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Charles Darwin

The Voyage of the Beagle, Part I

Cambridge

Voyage of the Beagle Part II

The offer of a position on the Beagle, which Charles received on August 30, 1831, came through his advisor, Henslow, at Cambridge. Henslow himself had been invited to be the naturalist for the ship, but had turned down the opportunity. The voyage had been commissioned by the government to map the coast of South America and was being captained by Robert FitzRoy, a 26-year-old gentleman who had led a ship to South America the year before. FitzRoy was eager to have the companionship of someone who, unlike the sailors and officers of the ship, was of his social class. A gentleman naturalist would fit the bill perfectly, providing companionship while increasing the usefulness and prestige of the voyage. Most well-established naturalists, like Henslow, had proven to be busy or disinclined, so the job had fallen to the promising but inexperienced Charles Darwin.

Unfortunately, there was a hurdle to be crossed before Charles could sign on. He needed his father's blessing. Robert Darwin, however, had had enough of Charles's indolence. To Robert, it looked the attempt to make Charles into a respectable clergyman was about to fail as quickly as had his attempt to make him a physician. In his eyes, the voyage was nothing but a dangerous and unprofitable adventure that would do hurt Charles's chances for a solid career. Furthermore it looked suspicious to Robert that other, better-known naturalists had turned down the opportunity; there must be something wrong, he argued, with the ship or its captain.

With a heavy heart, Charles rode to Maer to talk to his uncle Josiah. Josiah agreed with Charles that this was a once-in-a-lifetime opportunity; there was certainly no reason to think that the voyage would interfere with his career when he returned. In the meantime, it would provide an unparalleled opportunity to see the world and maybe even do some science in the process. He wrote a letter to Robert and sent it off immediately, enumerating the reasons why the voyage would be good for Charles. Charles returned to The Mount to find that Robert had been convinced. If Josiah was in support of the trip, Robert could hardly remain against it.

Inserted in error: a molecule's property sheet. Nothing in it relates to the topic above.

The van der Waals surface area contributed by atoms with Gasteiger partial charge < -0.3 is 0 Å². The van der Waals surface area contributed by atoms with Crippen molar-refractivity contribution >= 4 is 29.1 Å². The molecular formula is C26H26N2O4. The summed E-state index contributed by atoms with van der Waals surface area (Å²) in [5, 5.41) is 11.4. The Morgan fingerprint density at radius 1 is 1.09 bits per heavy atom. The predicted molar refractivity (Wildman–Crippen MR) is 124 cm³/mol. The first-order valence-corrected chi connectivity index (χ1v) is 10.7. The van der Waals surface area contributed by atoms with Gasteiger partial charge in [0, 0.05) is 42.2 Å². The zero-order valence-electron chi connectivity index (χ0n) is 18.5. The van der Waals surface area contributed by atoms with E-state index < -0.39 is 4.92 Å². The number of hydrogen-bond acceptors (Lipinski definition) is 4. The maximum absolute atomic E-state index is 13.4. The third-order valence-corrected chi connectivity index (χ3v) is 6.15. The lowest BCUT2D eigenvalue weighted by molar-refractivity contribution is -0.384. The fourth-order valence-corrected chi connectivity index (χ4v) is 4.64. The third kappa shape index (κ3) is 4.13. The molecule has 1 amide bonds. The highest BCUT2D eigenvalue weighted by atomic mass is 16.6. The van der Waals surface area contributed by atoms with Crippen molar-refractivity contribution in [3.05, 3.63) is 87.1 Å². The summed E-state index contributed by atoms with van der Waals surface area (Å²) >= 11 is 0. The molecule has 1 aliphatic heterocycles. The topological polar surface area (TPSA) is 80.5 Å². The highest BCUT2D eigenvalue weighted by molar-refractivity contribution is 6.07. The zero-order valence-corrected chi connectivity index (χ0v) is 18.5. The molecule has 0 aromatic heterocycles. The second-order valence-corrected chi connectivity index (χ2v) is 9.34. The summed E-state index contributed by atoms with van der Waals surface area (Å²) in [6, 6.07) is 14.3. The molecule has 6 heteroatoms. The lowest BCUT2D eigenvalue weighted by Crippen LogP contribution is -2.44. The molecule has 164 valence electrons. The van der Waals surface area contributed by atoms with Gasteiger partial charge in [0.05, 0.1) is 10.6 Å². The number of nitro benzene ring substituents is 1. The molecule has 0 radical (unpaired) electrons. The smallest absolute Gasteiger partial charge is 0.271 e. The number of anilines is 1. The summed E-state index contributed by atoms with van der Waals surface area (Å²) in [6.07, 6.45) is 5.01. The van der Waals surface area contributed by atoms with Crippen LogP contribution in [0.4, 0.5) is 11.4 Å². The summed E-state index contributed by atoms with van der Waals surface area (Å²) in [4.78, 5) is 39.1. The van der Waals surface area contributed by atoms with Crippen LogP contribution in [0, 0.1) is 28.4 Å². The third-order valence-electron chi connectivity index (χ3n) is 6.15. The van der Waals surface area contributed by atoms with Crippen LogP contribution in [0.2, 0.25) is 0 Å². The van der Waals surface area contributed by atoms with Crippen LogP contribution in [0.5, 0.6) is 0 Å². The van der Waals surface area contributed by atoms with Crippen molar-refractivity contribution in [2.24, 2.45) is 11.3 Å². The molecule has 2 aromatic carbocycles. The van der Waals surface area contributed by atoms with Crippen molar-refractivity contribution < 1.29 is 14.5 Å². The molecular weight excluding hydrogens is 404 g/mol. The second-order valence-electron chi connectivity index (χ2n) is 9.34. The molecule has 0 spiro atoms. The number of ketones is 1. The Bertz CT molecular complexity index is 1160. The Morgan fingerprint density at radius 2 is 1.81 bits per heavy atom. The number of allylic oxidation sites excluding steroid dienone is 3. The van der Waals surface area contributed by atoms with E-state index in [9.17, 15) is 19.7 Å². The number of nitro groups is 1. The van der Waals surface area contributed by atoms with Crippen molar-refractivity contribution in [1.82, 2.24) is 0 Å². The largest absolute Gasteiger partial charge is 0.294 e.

Overjoyed, Charles began to prepare frantically for the voyage. The ship was scheduled to depart in a couple of weeks. But as he prepared, he received a shattering note: it turned out that there had been a miscommunication and FitzRoy had already promised the position to a friend. Charles would get the position only if the friend refused. Despite this setback he rushed to London to meet FitzRoy for an interview. FitzRoy seemed temperamental, but they got along reasonably well, and in the end FitzRoy's friend declined. Charles was given the position. He also found out that the trip was more likely to last three years than two, and that he would have to pay his own way.

Having secured the position, Charles made a last farewell trip to visit Woodhouse, where he found out that Fanny Owen's engagement had just been broken, news that might have gladdened him in another situation He also visited Maer and The Mount to bid adieu to the Wedgwood relatives and his father and siblings. On October 2, 1831, he returned to London where he bought supplies and consulted with local taxidermists and naturalists on how best to preserve and return the samples he collected while on the voyage.

The ship's departure was delayed several times while the ship was prepared. Poor weather delayed the crew even more. Finally, on December 10, they set sail, but were soon turned back by gale winds that rocked the boat and left Darwin miserably nauseated. On December 21, they had what looked like perfect weather and tried again. It was a bad start: FitzRoy almost immediately ran the ship aground, but fortunately nothing was damaged and they quickly set sail again. But when Darwin woke up after his first night's sleep on the ship, he found that they were headed back to England. A wind from the southwest was pushing them back to where they had come from. Finally, after a muted Christmas spent at the port, the ship left on December 27, 1831.

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